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Essential Package of Health Services launched in Somalia to improve maternal and child health

UNICEF Somalia/2014
© UNICEF Somalia/2014
The UNICEF Somalia Representative Sikander Khan speaking at the launch of the Essential Package of Health Services in Mogadishu on 6 May 2014 about the urgent need to reduce the unacceptably high number of preventable child deaths in Somalia.

JOINT PRESS RELEASE

Mogadishu, 6 May 2014 – The Somali Federal Government with the support of three United Nations agencies today launched a major new scheme to provide a comprehensive range of free health services to all Somalis.

The Essential Package of Health Services, Somalia’s newly adopted framework for primary health care services, will aim to improve health across the board. The core programmes are - to improve maternal, reproductive, and neonatal and child health; combat communicable disease; improve surveillance and control, including water and sanitation promotion; provide first-aid and care of critically ill and injured; treatment of common illnesses and HIV, sexually transmitted infections, and tuberculosis. 

“The EPHS holds a great promise for child survival and development, and reduced maternal mortality. It will also standardize, harmonize and integrate the basic health care services in the country,” said the Federal Government’s Acting/Deputy Health Minister Dr Ahmed Aden Ahmed. “I want to commend the continued support and collaboration of our UN partners and donor agencies for helping us to strengthen service delivery for the Somali people.”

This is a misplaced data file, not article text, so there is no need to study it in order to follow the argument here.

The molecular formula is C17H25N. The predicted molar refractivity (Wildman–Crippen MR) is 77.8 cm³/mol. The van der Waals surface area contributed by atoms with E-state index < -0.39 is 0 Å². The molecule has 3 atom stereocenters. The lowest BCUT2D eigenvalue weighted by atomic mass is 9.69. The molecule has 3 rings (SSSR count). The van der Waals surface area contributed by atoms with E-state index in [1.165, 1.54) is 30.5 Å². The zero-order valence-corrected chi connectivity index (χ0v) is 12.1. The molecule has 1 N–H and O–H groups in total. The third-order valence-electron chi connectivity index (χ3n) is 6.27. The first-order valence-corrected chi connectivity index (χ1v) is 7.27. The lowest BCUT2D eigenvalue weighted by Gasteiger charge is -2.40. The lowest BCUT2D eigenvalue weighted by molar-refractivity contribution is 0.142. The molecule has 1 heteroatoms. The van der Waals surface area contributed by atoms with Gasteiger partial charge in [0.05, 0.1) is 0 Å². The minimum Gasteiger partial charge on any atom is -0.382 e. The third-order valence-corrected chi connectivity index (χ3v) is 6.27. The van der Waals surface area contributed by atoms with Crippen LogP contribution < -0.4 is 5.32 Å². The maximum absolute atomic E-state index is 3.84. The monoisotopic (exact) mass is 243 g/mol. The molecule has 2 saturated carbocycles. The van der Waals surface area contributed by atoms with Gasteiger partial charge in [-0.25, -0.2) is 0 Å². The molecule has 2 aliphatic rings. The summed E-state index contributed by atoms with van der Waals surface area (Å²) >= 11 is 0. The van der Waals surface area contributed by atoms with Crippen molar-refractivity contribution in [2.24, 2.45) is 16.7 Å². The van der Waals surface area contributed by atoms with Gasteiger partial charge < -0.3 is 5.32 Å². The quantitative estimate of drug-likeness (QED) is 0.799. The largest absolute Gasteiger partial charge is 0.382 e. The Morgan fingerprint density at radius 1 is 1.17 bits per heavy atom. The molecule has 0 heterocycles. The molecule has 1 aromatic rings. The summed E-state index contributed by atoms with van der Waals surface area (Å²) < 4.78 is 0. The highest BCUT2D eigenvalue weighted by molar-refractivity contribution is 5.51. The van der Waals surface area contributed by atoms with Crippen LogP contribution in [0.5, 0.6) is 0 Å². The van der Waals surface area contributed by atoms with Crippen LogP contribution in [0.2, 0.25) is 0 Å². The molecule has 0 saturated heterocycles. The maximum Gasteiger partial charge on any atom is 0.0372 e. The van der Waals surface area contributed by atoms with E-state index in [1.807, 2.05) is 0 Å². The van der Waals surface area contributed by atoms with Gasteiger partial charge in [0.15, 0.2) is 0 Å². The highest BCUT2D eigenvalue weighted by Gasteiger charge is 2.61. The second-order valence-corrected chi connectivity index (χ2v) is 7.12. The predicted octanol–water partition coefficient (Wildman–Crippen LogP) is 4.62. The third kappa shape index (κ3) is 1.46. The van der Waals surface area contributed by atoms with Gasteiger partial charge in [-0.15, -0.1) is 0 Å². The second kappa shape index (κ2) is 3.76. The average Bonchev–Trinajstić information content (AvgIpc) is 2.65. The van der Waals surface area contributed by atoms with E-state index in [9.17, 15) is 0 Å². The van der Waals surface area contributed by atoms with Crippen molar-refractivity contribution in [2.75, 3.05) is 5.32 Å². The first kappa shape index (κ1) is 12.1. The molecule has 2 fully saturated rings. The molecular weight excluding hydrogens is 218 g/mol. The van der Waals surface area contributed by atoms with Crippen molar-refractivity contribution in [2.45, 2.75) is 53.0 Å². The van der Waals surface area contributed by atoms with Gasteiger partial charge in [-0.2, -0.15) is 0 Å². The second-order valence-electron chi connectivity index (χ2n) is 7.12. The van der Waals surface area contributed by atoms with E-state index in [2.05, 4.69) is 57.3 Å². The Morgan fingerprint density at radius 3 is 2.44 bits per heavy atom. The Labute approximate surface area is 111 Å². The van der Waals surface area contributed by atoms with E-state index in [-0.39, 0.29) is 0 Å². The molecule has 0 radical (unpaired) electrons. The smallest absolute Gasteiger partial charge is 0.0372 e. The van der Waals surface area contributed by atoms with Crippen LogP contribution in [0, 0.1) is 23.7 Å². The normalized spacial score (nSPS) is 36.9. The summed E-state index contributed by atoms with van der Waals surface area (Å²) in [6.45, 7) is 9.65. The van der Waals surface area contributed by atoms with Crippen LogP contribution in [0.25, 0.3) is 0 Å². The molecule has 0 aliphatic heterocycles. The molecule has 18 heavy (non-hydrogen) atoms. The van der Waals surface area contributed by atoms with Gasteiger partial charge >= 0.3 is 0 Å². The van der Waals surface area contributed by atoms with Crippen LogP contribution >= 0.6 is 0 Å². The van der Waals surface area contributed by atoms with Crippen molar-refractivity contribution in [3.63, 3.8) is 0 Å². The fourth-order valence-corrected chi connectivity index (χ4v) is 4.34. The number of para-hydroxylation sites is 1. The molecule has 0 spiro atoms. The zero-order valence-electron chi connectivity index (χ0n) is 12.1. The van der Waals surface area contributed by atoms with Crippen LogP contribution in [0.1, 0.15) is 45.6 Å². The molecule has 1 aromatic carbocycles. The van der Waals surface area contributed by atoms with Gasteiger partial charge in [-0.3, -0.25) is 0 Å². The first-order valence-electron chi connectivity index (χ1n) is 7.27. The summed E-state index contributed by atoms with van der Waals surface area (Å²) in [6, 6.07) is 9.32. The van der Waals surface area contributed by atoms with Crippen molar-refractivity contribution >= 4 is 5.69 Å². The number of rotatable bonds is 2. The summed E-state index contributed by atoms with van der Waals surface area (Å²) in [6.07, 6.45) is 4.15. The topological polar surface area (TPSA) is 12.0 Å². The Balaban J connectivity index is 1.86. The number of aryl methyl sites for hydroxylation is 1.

Two decades of conflict have decimated Somalia’s health sector, leaving the country with some of the worst health and nutrition indicators in the world. An estimated one in five children dies before their fifth birthday. The main causes of death are pneumonia, diarrhoea and measles - as well as infections and other problems in the first month of life. In addition, every two hours a Somali woman loses her life due to pregnancy related complications.

“The UN is committed to support rebuilding Somalia’s shattered health care system. Strengthening our joint efforts to scale-up action on reproductive, maternal, newborn and child survival is an integral step in this effort,” said Phillipe Lazzarini, UN Resident and Humanitarian Coordinator for Somalia.

The Somali health authorities working with the support of UNICEF, WHO and UNFPA will roll out the EPHS in nine regions across the country. It will ensure a wider range of services, that health facilities are better equipped and open for longer hours and there are an increased number of health care workers.

“The launch of EPHS is another important step in combating maternal and child deaths and illnesses through a collective, complete response,” said Sikander Khan, UNICEF Somalia Representative. “It is the responsibility of us all - donors, UN agencies, the authorities and communities to make this work.” 

The EPHS which is currently supported by the Joint Health and Nutrition programme is also in line with the New Deal initiative, the Somali Compact and the Somali Six Pillar policy for peace building and state-building. In addition, it contributes to the implementation of the Health and Nutrition Policies and the Somali Health Sector Strategic Plan.

“Strengthening the health system is the best approach to improve health outcomes; and the provision of EPHS is a corner stone to saving the lives of mothers and children,” said Dr. Ghulam Popal, WHO Somalia Representative

EPHS is being implemented through a range of partners, chosen by the Government, to help take the package to hard to reach areas. 

“EPHS will enable rural and the poor populations benefit from a holistic health package that will provide a base for further strengthened reproductive and emergency obstetric care services,” said Cheikh Cisse, UNFPA Somalia Representative.

The EPHS initiative, which will continue until the end of 2016, will also focus on the development of institutional capacities, through training of health workers, support for policy development and health sector reform.

For more information, please contact:

UNICEF: Susannah Price
+254 722 719867
sprice@unicef.org

WHO: Raffaella Vicentini
+254 716 215170
vicentinir@nbo.emro.who.int 

 

 
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